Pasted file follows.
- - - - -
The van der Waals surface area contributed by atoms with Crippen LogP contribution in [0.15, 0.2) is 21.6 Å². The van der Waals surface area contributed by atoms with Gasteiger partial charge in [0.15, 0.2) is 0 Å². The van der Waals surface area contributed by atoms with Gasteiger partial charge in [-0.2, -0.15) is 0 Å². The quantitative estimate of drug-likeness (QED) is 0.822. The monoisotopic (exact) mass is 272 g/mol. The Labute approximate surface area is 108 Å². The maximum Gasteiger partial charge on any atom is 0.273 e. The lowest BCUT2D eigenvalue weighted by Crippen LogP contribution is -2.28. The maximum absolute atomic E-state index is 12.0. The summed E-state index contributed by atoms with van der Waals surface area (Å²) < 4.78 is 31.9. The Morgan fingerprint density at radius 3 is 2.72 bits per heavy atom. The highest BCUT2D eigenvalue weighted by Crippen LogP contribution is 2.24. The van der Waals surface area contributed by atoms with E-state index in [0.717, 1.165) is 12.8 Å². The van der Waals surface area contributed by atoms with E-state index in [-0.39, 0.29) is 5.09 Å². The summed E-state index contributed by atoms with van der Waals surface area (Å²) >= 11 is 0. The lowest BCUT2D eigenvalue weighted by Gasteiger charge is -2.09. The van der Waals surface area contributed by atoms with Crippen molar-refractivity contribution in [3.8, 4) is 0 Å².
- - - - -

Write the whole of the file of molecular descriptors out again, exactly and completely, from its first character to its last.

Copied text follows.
The van der Waals surface area contributed by atoms with Crippen LogP contribution in [0.15, 0.2) is 21.6 Å². The van der Waals surface area contributed by atoms with Gasteiger partial charge in [0.15, 0.2) is 0 Å². The van der Waals surface area contributed by atoms with Gasteiger partial charge in [-0.2, -0.15) is 0 Å². The quantitative estimate of drug-likeness (QED) is 0.822. The monoisotopic (exact) mass is 272 g/mol. The Labute approximate surface area is 108 Å². The maximum Gasteiger partial charge on any atom is 0.273 e. The lowest BCUT2D eigenvalue weighted by Crippen LogP contribution is -2.28. The maximum absolute atomic E-state index is 12.0. The summed E-state index contributed by atoms with van der Waals surface area (Å²) < 4.78 is 31.9. The Morgan fingerprint density at radius 3 is 2.72 bits per heavy atom. The highest BCUT2D eigenvalue weighted by Crippen LogP contribution is 2.24. The van der Waals surface area contributed by atoms with E-state index in [0.717, 1.165) is 12.8 Å². The van der Waals surface area contributed by atoms with E-state index in [-0.39, 0.29) is 5.09 Å². The summed E-state index contributed by atoms with van der Waals surface area (Å²) >= 11 is 0. The lowest BCUT2D eigenvalue weighted by Gasteiger charge is -2.09. The van der Waals surface area contributed by atoms with Crippen molar-refractivity contribution in [3.8, 4) is 0 Å².